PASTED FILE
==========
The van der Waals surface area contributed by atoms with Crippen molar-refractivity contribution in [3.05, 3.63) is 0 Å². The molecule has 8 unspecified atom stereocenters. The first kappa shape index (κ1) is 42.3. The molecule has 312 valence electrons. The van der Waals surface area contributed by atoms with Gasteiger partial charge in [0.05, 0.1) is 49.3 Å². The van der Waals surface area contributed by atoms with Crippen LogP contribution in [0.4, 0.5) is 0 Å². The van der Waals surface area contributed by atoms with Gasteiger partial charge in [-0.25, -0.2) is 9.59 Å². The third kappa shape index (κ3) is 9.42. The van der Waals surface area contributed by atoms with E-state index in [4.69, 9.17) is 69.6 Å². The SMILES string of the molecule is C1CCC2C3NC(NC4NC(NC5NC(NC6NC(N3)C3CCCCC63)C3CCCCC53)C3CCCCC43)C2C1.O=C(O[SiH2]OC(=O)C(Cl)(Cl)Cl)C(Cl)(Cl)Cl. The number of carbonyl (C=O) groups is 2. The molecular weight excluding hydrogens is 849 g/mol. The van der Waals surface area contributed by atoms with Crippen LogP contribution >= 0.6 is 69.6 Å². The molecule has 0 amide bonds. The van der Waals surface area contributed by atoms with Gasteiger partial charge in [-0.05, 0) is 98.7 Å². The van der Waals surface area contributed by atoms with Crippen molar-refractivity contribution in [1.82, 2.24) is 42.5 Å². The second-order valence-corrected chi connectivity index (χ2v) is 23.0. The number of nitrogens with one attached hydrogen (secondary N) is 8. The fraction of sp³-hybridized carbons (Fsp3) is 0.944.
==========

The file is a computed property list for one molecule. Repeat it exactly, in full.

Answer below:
The van der Waals surface area contributed by atoms with Crippen molar-refractivity contribution in [3.05, 3.63) is 0 Å². The molecule has 8 unspecified atom stereocenters. The first kappa shape index (κ1) is 42.3. The molecule has 312 valence electrons. The van der Waals surface area contributed by atoms with Gasteiger partial charge in [0.05, 0.1) is 49.3 Å². The van der Waals surface area contributed by atoms with Crippen LogP contribution in [0.4, 0.5) is 0 Å². The van der Waals surface area contributed by atoms with Gasteiger partial charge in [-0.25, -0.2) is 9.59 Å². The third kappa shape index (κ3) is 9.42. The van der Waals surface area contributed by atoms with E-state index in [4.69, 9.17) is 69.6 Å². The SMILES string of the molecule is C1CCC2C3NC(NC4NC(NC5NC(NC6NC(N3)C3CCCCC63)C3CCCCC53)C3CCCCC43)C2C1.O=C(O[SiH2]OC(=O)C(Cl)(Cl)Cl)C(Cl)(Cl)Cl. The number of carbonyl (C=O) groups is 2. The molecular weight excluding hydrogens is 849 g/mol. The van der Waals surface area contributed by atoms with Crippen LogP contribution >= 0.6 is 69.6 Å². The molecule has 0 amide bonds. The van der Waals surface area contributed by atoms with Gasteiger partial charge in [-0.05, 0) is 98.7 Å². The van der Waals surface area contributed by atoms with Crippen molar-refractivity contribution in [1.82, 2.24) is 42.5 Å². The second-order valence-corrected chi connectivity index (χ2v) is 23.0. The number of nitrogens with one attached hydrogen (secondary N) is 8. The fraction of sp³-hybridized carbons (Fsp3) is 0.944.